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This Indian Scientist is Working in a $100m Project, Searching for Aliens!

This Indian Scientist is Working in a $100m Project, Searching for Aliens!

Born in Gujarat, scientist Vishal Gajjar played a key role in Breakthrough Listen's recent detection of 15 radio bursts coming from a galaxy 3 billion years away.

The 20th century will be remembered for our travels within the solar system. With cooperation and commitment, the present century will be the time when we graduate to the galactic scale, seek other forms of life, and so know more deeply who we are.” – An open letter signed by Yuri Milner, Stephen Hawking and others at Breakthrough Initiatives

In the hustle and bustle of daily life, it’s easy to forget that we live in one small corner of an astonishing grand, mysterious and ever-expanding universe. There are still so many questions about life in this universe that science is yet to find answers for. For instance, are we alone or does extraterrestrial life exist elsewhere in the universe? What happens when we find the nearest habitable exo-Earth? And can we as species – as a planet – try to make contact with advanced alien civilizations?

It was with the intent of probing of such questions that, in 2016, astronomers embarked on a pioneering mission to search the skies for signs of intelligent extraterrestrial life. Backed by Russian millionaire Yuri Milner and physicist Stephen Hawking, the Breakthrough Listen project was launched at the Royal Society in London as the largest and most comprehensive effort to search for alien life by listening for potential radio signals coming from places far beyond the solar system.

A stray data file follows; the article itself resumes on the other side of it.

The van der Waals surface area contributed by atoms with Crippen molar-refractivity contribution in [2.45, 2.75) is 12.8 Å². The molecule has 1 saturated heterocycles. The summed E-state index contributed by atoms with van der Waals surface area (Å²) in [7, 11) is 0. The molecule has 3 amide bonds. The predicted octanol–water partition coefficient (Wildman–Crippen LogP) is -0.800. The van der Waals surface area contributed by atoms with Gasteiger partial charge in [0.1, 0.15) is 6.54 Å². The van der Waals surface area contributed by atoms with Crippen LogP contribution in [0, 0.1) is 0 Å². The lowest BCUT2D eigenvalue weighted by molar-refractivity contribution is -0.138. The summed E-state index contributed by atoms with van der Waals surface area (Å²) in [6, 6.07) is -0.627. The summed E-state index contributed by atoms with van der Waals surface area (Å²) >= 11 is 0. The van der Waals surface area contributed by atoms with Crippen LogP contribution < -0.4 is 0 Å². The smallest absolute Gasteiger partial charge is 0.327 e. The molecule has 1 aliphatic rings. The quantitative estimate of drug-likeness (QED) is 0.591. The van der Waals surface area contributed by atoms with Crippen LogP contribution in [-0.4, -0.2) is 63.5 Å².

With $100 million funding and thousands of hours of dedicated time on two of the world’s most powerful telescopes (Green Bank Observatory in USA and Parkes Observatory in Australia), this 10-year-long project will be 50 times more sensitive, cover 10 times more sky, and at speeds 100 times faster, than previous searches for extraterrestrial life.

Green Bank Observatory (left) and Parkes Observatory (right)

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The mega global project announced its first breakthrough (pun intended!) on September 30, 2017, after it picked up 15 radio bursts emanating from a tiny dwarf galaxy 3 billion light years away. And the scientist who detected these mysterious signals was Vishal Gajjar, an Indian astrophysicist from Gujarat.